In arguably the most explosive lawsuit to hit the AAU community in years, Eric Prisbell and Steve Yanda of the Washington Post report that Minnesota Timberwolves forward Michael Beasley is suing his former agent, Joel Bell, and his former AAU coach, Curtis Malone. Beasley and his mother allege that they received illegal benefits, including thousands of dollars in cash, while Beasley was in high school and during his sole season at Kansas State University. Beasley is countersuing Bell, who is suing Beasley for wrongfully terminating him. Malone is named in a third-party claim.
David Steele of SportingNews.com reports that Malone is the stepfather of Portland Trail Blazers rookie guard Nolan Smith.
According to Beasley's allegations, Malone-his coach on the regionally- and nationally-prominent D.C. Assault AAU program in the Washington area-took the wayward Beasley in as a teenager, mentored him, acted as a surrogate father, and helped his mother financially, at the very least to attend her son's out of town games.
He did the same years earlier for the son and daughter of a former NBA player and assistant coach who, 15 years ago, died suddenly at age 43. The player was Derek Smith, and the son is Nolan Smith, who helped Duke win a national championship in 2010 and was drafted into the NBA last June. Malone is now his stepfather; he married Derek Smith's widow.
As much as he cherishes his father's memory, Nolan Smith cherishes the bond developed, and strength provided, by his stepfather. He speaks about Malone often and embraces their relationship as if it's blood.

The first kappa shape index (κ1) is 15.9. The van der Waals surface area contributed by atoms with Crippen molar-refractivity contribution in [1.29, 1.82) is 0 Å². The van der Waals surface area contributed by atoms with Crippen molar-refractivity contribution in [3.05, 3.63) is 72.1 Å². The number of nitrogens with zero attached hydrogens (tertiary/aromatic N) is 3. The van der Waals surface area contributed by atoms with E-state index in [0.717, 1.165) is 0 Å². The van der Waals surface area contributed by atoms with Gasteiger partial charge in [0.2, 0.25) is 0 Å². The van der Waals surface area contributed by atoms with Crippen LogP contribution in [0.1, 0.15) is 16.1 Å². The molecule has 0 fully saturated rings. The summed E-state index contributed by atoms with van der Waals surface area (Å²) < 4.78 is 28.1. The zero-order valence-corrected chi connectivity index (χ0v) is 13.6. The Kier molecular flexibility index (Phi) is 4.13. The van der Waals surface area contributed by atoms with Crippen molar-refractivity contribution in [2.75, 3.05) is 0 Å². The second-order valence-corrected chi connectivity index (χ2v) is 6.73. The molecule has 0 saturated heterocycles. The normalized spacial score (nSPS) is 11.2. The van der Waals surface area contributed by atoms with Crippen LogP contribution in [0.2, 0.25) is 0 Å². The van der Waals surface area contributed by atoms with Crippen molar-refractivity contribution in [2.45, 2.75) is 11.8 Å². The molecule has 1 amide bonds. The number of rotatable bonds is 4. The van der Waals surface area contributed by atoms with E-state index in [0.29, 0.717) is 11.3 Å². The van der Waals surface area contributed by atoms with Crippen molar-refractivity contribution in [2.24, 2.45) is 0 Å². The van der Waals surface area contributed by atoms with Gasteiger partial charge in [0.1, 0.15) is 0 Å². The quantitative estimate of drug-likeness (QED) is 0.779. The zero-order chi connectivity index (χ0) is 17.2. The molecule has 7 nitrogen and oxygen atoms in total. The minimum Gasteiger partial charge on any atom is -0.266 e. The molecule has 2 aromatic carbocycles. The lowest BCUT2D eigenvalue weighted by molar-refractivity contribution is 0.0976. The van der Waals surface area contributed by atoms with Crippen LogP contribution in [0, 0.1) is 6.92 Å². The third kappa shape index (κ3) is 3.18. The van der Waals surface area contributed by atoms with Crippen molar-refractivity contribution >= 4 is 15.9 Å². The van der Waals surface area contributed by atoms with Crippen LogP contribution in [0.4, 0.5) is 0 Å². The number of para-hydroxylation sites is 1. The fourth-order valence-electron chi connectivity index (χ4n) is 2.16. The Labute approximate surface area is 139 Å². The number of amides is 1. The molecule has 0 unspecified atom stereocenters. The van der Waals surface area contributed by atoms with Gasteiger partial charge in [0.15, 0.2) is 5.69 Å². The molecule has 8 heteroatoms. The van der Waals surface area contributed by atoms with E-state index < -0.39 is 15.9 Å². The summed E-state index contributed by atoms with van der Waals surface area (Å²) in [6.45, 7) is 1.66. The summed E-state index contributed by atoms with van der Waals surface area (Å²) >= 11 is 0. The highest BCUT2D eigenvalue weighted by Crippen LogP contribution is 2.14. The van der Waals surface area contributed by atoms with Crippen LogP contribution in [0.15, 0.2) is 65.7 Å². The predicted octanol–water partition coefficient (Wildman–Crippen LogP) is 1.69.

This weekend, George Holloway, a Washington, D.C. accountant, told the Washington Post that he was responsible for paying Beasley's mother more than $11,000 for rent and that he did not act under anyone else's instruction, but rather to help a family in need. Holloway said that Beasley was aware of the benefits being given to him.
Beasley and Smith were teammates on D.C. Assault, the AAU team coached by Malone. A 2008 article by ESPN.com's Heather Dinich included this passage.
Beasley, who has four siblings, found himself coming over to the Smith's so often he began calling Monica "Mom." One night turned into two. A week turned into a month. Months turned into years. By the eighth grade, Beasley had moved in. He still has his own room there and stays with Nolan for the holidays.
"Mike Beasley is his dearest friend away from Duke," Monica said. "It was like the brother he never had."
Shortly before the lawsuit allegations broke, promoters said that Smith would play in an exhibition game hosted by Beasley in Minnesota. Smith wound up no-showing.
-- Ben Golliver | firstname.lastname@example.org | Twitter